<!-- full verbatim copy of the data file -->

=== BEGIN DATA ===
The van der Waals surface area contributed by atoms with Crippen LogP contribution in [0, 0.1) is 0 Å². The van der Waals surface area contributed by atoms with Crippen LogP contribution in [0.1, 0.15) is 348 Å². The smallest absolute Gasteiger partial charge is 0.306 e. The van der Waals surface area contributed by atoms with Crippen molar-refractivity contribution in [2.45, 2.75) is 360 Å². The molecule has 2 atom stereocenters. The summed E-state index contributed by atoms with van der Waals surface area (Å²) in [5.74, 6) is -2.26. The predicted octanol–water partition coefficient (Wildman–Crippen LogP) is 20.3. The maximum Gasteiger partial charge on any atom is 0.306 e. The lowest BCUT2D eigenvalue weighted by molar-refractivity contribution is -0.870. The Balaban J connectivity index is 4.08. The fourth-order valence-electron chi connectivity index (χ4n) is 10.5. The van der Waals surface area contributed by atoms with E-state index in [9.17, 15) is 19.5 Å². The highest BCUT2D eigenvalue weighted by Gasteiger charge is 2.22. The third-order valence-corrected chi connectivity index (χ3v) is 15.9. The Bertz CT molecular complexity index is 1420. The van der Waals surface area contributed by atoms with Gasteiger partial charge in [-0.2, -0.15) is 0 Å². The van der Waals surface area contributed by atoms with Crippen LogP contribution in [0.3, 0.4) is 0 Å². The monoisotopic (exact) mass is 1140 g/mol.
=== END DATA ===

The van der Waals surface area contributed by atoms with Crippen LogP contribution in [0, 0.1) is 0 Å². The van der Waals surface area contributed by atoms with Crippen LogP contribution in [0.1, 0.15) is 348 Å². The smallest absolute Gasteiger partial charge is 0.306 e. The van der Waals surface area contributed by atoms with Crippen molar-refractivity contribution in [2.45, 2.75) is 360 Å². The molecule has 2 atom stereocenters. The summed E-state index contributed by atoms with van der Waals surface area (Å²) in [5.74, 6) is -2.26. The predicted octanol–water partition coefficient (Wildman–Crippen LogP) is 20.3. The maximum Gasteiger partial charge on any atom is 0.306 e. The lowest BCUT2D eigenvalue weighted by molar-refractivity contribution is -0.870. The Balaban J connectivity index is 4.08. The fourth-order valence-electron chi connectivity index (χ4n) is 10.5. The van der Waals surface area contributed by atoms with E-state index in [9.17, 15) is 19.5 Å². The highest BCUT2D eigenvalue weighted by Gasteiger charge is 2.22. The third-order valence-corrected chi connectivity index (χ3v) is 15.9. The Bertz CT molecular complexity index is 1420. The van der Waals surface area contributed by atoms with Gasteiger partial charge in [-0.2, -0.15) is 0 Å². The van der Waals surface area contributed by atoms with Crippen LogP contribution in [0.3, 0.4) is 0 Å². The monoisotopic (exact) mass is 1140 g/mol.